Japan government launches review of banking law


By James Barnes

31 January 2013 at 12:10 BST


The Tokyo government is to consider revising legislation governing the Bank of Japan in a bid to boost the country's struggling economy, Prime Minister Shinzo Abe revealed yesterday.

Tokyo: deflation battle

In an interview with the Japan Times, Mr Abe said he is keeping his options open on the BoJ law. His comments come just days after the bank stated it would introduce a 2 per cent inflation target along with easing steps sought by the new government in a move experts claim will ease political pressure on the bank.

Fighting deflation

Earlier this week the government and the bank released a joint statement to increase their respective efforts to fight Japanese deflation, in what Mr Abe called an ‘epoch-making’ agreement. The deal will see the bank purchase financial assets in potentially unlimited quantities until the year-on-year rate of growth in the consumer price index reaches 2 per cent.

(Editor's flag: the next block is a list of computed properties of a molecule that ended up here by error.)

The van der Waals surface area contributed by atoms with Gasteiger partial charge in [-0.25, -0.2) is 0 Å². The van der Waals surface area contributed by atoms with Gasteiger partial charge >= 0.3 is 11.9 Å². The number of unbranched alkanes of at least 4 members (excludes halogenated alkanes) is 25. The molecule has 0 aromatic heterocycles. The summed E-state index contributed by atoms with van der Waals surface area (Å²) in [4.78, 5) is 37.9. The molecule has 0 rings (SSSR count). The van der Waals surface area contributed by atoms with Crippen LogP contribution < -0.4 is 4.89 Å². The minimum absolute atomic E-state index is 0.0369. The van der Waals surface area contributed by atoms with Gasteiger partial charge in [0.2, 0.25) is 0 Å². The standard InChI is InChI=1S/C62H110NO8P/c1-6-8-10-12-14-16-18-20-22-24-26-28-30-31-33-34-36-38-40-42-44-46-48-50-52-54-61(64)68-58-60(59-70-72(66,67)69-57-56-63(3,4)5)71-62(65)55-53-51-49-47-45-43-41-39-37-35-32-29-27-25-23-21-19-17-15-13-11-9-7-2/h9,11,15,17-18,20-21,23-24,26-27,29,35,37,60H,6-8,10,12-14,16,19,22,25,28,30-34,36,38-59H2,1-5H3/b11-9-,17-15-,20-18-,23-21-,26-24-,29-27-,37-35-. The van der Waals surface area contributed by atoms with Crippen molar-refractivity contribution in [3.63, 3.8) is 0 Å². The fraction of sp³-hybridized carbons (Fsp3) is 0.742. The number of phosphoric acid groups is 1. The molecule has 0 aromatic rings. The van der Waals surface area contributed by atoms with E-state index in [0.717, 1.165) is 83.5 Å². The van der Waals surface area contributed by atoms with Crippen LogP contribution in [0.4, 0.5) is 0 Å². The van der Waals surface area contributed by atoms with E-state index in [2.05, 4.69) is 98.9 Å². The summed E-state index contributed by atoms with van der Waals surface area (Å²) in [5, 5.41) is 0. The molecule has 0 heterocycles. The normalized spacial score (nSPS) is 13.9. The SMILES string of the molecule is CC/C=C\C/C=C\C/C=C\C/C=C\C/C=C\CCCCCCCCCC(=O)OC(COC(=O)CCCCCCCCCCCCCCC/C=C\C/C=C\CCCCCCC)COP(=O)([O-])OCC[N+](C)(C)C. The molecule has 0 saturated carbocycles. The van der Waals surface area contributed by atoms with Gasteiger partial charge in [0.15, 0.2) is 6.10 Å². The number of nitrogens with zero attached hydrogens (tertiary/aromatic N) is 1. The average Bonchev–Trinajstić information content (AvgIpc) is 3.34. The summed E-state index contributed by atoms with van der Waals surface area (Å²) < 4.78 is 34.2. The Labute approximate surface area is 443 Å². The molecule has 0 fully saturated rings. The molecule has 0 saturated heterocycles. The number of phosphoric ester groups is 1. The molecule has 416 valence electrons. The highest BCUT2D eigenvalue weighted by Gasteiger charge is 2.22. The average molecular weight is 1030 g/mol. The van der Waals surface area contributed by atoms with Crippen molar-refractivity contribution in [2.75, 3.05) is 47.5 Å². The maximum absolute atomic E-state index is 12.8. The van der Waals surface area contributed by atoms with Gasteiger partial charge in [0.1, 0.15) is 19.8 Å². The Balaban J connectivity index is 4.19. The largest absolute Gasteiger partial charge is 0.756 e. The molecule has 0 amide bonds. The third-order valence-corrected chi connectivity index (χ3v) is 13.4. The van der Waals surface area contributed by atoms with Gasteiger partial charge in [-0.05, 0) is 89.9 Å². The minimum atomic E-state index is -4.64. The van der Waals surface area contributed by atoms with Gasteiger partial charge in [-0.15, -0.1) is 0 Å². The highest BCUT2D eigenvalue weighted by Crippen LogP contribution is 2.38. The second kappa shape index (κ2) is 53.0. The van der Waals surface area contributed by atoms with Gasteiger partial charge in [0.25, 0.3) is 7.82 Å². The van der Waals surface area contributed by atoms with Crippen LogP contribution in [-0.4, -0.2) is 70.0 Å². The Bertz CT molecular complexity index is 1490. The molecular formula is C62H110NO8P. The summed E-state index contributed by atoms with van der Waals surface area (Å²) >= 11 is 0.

The prime minister also confirmed his government will step up efforts to scrap the reactors at Tokyo Electric Power Co’s Fukushima No 1 nuclear power plant, which suffered three core meltdowns.
‘The state will be at the forefront’ of such efforts, Mr Abe said, adding it would be ‘impossible’ for the power company alone to decommission the plant’s reactors.

Free trade deal

Mr Abe also spoke about Japan’s possible participation in the US-led trans-Pacific partnership free trade negotiations, but made no clear commitments.
‘I want to make the best decision to safeguard the national interests after considering the outcome of analyses by various ministries on the impact’ of the TPP on Japan,’ the newspaper reported Mr Abe as commenting.

 
   
 
 
 

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